NASA chose to use a nuclear power source because solar power alternatives did not meet the full range of the mission's requirements. Only the radioisotope allows full-time communication with the rover during its atmospheric entry, descent and landing regardless of the landing site. And the nuclear powered rover can go farther, travel to more places, last longer, and power and heat a larger and more capable scientific payload compared to the solar power alternative NASA studied.

"You can operate with solar panels on Mars, you just can't operate everywhere," said Johnson. "This gives you an opportunity to go anywhere you want on the planet, not be limited to the areas that have sunlight and not have to put the rover to sleep at night."

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User comments : 16

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jsa09
5 / 5 (5) Nov 22, 2011
1) Just how big is the nuclear power plant including the water storage and thermocouples?

2) How big a power plant would I need to run my car?
antialias_physorg
5 / 5 (7) Nov 22, 2011

Don't know about the size, but the thing weighs 43kg and produces 120 watts (according to wikipedia)

I'll take my car as an example (80kW - which roughly corresponds to 108hp)

In order to run such a car you'd be lugging around about 285 tons of reactor (and producing about 2.5MW of heat at the same time which you'd need to get rid of somehow). Needless to say that a 80kW car isn't going anywhere with 285 tons in tow.

Oh yeah...you'd also have over three tons of plutonium on board.

On the upside: You'd never need to refuel again.

Well, not until the half life of the plutonium drops it to unsuable levels (80 years later your car would only have 40kW)
Jimbaloid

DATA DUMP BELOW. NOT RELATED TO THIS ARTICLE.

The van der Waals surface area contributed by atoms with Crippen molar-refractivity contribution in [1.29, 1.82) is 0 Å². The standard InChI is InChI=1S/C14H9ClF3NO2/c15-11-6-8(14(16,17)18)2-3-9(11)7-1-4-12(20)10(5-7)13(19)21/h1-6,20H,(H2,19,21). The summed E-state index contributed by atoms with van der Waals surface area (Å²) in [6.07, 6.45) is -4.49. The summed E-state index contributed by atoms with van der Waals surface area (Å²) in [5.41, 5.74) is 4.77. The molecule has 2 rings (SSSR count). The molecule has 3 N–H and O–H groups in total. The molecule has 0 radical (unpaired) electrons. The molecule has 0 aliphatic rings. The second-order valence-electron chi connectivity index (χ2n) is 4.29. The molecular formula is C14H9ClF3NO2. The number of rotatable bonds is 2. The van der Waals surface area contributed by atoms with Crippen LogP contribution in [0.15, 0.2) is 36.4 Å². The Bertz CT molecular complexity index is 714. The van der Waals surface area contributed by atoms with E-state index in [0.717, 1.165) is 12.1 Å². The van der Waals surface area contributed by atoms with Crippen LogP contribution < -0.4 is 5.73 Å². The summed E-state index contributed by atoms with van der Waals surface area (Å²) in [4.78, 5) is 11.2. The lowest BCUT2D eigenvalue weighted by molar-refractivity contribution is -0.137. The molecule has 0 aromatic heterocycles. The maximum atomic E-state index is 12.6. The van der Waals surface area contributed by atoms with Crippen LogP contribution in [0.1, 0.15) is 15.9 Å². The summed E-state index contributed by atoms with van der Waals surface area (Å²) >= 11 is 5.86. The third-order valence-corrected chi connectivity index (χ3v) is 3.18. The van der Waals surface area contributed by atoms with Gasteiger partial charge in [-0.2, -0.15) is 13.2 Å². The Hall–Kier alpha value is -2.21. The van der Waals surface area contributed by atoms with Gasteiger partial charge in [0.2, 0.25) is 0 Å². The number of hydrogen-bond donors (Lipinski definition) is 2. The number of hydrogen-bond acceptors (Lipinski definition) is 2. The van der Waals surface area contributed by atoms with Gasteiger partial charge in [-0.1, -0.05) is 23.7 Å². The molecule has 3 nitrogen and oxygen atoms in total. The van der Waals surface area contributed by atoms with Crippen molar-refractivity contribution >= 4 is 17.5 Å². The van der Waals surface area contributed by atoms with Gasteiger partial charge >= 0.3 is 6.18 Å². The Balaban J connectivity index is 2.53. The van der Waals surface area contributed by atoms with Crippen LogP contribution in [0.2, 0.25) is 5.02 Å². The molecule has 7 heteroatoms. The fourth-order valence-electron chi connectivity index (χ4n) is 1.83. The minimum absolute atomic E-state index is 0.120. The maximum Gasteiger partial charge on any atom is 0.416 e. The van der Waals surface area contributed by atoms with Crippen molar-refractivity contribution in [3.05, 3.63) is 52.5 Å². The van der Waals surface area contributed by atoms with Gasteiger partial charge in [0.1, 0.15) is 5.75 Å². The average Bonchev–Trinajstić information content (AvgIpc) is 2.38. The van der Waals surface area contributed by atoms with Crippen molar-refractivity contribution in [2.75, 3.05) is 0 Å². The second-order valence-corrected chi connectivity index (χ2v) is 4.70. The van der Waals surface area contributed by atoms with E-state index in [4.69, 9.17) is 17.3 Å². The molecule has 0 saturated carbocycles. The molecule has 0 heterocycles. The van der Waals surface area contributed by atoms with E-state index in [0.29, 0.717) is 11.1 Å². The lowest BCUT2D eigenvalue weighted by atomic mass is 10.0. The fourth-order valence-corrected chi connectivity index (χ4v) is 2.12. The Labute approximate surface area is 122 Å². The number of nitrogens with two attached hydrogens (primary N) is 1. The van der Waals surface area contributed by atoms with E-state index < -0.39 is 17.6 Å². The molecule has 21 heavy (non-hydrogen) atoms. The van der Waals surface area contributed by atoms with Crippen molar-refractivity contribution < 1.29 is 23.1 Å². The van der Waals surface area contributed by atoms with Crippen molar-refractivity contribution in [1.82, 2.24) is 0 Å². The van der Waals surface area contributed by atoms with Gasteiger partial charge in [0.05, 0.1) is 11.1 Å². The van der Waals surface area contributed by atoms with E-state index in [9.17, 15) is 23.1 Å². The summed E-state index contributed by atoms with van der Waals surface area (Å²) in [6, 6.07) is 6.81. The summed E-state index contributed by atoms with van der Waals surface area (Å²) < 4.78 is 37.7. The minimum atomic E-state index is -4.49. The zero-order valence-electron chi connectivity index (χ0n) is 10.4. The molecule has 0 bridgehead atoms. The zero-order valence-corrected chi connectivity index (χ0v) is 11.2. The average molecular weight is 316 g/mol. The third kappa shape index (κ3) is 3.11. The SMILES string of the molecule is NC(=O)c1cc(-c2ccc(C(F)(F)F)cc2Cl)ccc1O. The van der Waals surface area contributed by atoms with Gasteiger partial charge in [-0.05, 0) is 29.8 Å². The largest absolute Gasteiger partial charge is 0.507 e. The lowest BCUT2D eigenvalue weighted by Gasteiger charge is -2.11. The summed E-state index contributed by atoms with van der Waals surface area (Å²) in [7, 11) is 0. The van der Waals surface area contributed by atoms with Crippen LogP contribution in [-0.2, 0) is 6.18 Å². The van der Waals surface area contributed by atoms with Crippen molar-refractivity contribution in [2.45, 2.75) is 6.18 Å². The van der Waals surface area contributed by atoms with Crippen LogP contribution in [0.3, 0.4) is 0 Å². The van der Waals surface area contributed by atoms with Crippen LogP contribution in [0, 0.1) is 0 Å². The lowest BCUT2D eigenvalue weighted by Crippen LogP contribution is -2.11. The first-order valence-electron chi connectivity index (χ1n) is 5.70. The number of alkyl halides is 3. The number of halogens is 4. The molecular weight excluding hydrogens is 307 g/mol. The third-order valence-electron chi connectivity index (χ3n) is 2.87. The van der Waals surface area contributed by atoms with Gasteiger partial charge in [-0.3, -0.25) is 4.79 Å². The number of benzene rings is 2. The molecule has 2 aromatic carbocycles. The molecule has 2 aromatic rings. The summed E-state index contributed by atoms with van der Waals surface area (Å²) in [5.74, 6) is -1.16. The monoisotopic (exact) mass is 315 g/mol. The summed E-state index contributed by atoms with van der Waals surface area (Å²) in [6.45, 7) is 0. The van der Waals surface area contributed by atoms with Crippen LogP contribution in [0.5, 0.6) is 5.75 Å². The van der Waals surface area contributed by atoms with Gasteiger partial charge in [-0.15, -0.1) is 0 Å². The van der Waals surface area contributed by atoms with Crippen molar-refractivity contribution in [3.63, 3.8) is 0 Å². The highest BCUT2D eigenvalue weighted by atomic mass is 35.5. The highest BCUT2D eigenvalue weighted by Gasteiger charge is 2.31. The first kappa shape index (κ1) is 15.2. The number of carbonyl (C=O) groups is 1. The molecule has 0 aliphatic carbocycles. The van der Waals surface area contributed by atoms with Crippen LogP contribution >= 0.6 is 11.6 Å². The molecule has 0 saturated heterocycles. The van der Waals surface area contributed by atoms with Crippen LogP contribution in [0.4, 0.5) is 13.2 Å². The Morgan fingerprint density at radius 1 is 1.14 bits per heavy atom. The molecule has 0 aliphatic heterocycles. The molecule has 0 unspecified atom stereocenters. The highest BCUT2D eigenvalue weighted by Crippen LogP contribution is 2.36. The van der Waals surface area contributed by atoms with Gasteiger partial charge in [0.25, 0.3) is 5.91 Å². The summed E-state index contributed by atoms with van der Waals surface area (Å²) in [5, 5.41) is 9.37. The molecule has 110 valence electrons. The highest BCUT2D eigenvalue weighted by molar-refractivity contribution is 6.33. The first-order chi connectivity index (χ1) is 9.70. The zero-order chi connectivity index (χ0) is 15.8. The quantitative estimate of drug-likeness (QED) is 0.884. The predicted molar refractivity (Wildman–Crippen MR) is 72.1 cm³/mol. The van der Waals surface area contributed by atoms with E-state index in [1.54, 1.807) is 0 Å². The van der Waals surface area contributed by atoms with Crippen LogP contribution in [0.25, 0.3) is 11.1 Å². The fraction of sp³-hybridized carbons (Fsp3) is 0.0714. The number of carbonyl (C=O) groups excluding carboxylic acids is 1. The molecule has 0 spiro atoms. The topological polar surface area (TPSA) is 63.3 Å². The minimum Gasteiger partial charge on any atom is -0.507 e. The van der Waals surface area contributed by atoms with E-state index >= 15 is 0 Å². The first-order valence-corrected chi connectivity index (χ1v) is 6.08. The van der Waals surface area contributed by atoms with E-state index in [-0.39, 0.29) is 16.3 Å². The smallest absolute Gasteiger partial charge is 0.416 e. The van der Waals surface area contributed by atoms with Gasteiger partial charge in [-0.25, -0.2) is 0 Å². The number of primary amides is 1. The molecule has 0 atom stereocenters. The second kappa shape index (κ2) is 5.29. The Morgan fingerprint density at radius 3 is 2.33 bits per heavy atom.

5 / 5 (4) Nov 22, 2011
285 tons


Please can you break down you math for me. I might be wrong, but it looks like you did 43/120 to get some kind of kg per watt figure and multiplied up by 80,000. Which is 28.6 tonnes (or 31.6 ton), i.e. a whole order of magnitude smaller than you get. It doesn't invalidate your point entirely, though I'm not so sure things would scale linearly like that.
Vendicar_Decarian
3 / 5 (2) Nov 22, 2011
On the other hand I could easily power my house with 4 of those Mars lab generators.
antialias_physorg
5 / 5 (3) Nov 22, 2011
Jimbaloid you're right...just rechecked the math and I'm off by an order of magnitude. Good catch.

On the other hand I could easily power my house with 4 of those Mars lab generators.

You draw 480 Watts max?
Here's typical wattages for some home appliances:
Coffee maker: 9001200
Clothes washer: 350500
Clothes dryer: 18005000
Dishwasher: 12002400
Toaster: 8001400
Vacuum cleaner: 10001440
Water heater (40 gallon): 45005500
Refrigerator (frost-free, 16 cubic feet): 725

Source:
http://www.energy...ic=10040

Unless you're Amish I think that won't work.

antialias_physorg
5 / 5 (2) Nov 22, 2011
though I'm not so sure things would scale linearly like that.

I'm sure it wouldn't scale linearly. But with the small contraption already weighing 43kg even the most optimistic scaling can't reach a level where this would be sensible for a car (or a home)..Totally ignoring that plutonium isn't exactly one of the safest things to be around radiation and toxicity wise.

Plus: You'd need a containment vessel that is maintenance free (under considerable thermal stress) for hundreds/thousands of years. Not sure we CAN even manufacture something like this.
JaySeattle
5 / 5 (1) Nov 22, 2011
If you want to power your car with one of these babies, a hybrid approach is best. Use several of them to charge the battery bank of an electric car. 10 units would deliver 28 kwhr of the course of a day, enough for about 100 miles of driving per day.
Skepticus
not rated yet Nov 22, 2011
All those figure are for thermocouple energy conversion technology. If a better way can be used safely, we don' need tons and tons of hardware.